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  • Writer's pictureMonique Coombs

Fishermen Wellness: Grip Strength

Commercial fishermen face a unique set of challenges every day. Not only do fishermen need to know how to catch fish, but they must also have some physical capacity to be able to haul up heavy traps, hang on to cumbersome nets, and balance on a vessel that is pitching and rolling.

Photo by Scott Gable

This is what makes fishermen industrial athletes.


In considering a fisherman’s strength, one aspect that is often incredibly strong but often overlooked is grip strength. Fishermen have a strong grip because they regularly deal with heavy and cumbersome fishing gear, like nets, lines, and traps.

Even building traps requires grip strength. Squeezing hog ring pliers, bending wire, and angling your arm into a trap all require a strong ability to grasp or hold onto something. Things like banders and hog ring pliers especially require repetitive and consistent squeezing, which can create flexion and extension in your forearm muscles and therefore build strength.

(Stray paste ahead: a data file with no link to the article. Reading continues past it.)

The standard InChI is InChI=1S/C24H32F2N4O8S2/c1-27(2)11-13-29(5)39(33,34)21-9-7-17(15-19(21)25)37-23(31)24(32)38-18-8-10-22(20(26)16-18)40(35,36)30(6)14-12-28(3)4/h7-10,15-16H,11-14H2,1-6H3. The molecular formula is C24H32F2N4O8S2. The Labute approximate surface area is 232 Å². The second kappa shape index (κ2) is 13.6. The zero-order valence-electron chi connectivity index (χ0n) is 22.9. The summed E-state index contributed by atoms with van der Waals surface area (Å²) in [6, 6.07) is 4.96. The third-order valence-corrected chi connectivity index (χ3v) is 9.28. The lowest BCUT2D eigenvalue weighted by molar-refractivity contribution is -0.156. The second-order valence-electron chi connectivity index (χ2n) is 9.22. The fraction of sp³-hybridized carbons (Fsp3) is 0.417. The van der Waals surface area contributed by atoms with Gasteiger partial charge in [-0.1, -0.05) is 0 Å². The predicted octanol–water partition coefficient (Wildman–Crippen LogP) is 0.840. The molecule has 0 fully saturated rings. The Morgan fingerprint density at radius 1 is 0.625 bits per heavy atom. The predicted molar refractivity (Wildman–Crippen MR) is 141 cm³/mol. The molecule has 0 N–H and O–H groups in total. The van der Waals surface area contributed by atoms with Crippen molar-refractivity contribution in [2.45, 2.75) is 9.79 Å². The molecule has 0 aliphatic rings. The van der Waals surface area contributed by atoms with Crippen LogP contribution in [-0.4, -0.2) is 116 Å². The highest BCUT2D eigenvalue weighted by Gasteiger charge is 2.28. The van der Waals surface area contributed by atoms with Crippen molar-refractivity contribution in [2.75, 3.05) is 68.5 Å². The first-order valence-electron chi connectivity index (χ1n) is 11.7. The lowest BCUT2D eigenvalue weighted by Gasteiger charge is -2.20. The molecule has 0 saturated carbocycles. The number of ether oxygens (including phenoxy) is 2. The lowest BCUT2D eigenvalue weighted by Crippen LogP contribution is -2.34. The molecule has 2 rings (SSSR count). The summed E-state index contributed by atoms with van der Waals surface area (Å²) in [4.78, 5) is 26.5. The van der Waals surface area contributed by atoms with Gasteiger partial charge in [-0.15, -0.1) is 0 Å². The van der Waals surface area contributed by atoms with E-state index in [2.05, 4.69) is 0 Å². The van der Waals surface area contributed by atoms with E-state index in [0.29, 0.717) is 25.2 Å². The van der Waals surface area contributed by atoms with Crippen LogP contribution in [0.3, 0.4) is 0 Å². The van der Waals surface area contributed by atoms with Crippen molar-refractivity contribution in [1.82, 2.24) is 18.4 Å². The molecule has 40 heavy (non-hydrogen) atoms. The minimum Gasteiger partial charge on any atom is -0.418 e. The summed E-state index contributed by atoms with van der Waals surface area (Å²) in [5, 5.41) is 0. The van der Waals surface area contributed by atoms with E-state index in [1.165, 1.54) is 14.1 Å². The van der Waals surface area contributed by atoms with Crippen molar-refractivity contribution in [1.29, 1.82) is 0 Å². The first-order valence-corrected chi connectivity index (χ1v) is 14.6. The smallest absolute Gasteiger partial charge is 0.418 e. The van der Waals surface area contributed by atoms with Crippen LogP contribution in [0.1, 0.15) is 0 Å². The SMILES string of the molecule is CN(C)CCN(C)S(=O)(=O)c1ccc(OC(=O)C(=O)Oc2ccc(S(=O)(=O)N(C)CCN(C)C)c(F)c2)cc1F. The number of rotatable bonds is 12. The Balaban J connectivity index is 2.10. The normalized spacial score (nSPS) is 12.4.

Sometimes these repetitive movements can also cause pain, soreness, and inflammation. Keeping muscles strong and flexible can help prevent discomfort.


Here’s a simple Forearm Stretch that can help:

  • Extend your arm in front of you with your palm facing down.

  • Use your opposite hand to gently press up on the fingers and palm of your outstretched hand.

  • You should feel a stretch along the underside of your forearm and wrist.

  • Maintain the stretch for about 15-30 seconds, feeling a gentle pull (without any pain).

  • Repeat the stretch on the other arm.

  • You can also repeat the stretch with your palm facing up (and use your opposite hand to gently press down on the fingers and palm of your outstretched hand).

It’s not a bad idea for commercial fishermen to participate in functional fitness training; as a matter of fact, adding a couple of workouts to your week can greatly improve not only your grip strength but overall strength and well-being. Incorporate regular stretching exercises for your hands, wrists, and forearms to improve flexibility and reduce the risk of injuries.


How Strong is Your Grip?

You can find out at the Maine Fishermen's Forum! Visit the MCFA table in the front hallway where we will have a dynamometer which measures force when squeezed. We're making it a friendly competition! Strongest grip get bragging rights and MCFA gear.


Monique Coombs, MCFA's Director of Community Programs, is a certified personal trainer. Her current certification is from the National Academy of Sports Medicine (NASM) but she has been certified previously by the American College of Sports Medicine (ACSM) and the Aerobics and Fitness Association of America (AFAA). She is also a NASM-certified Nutrition Coach.



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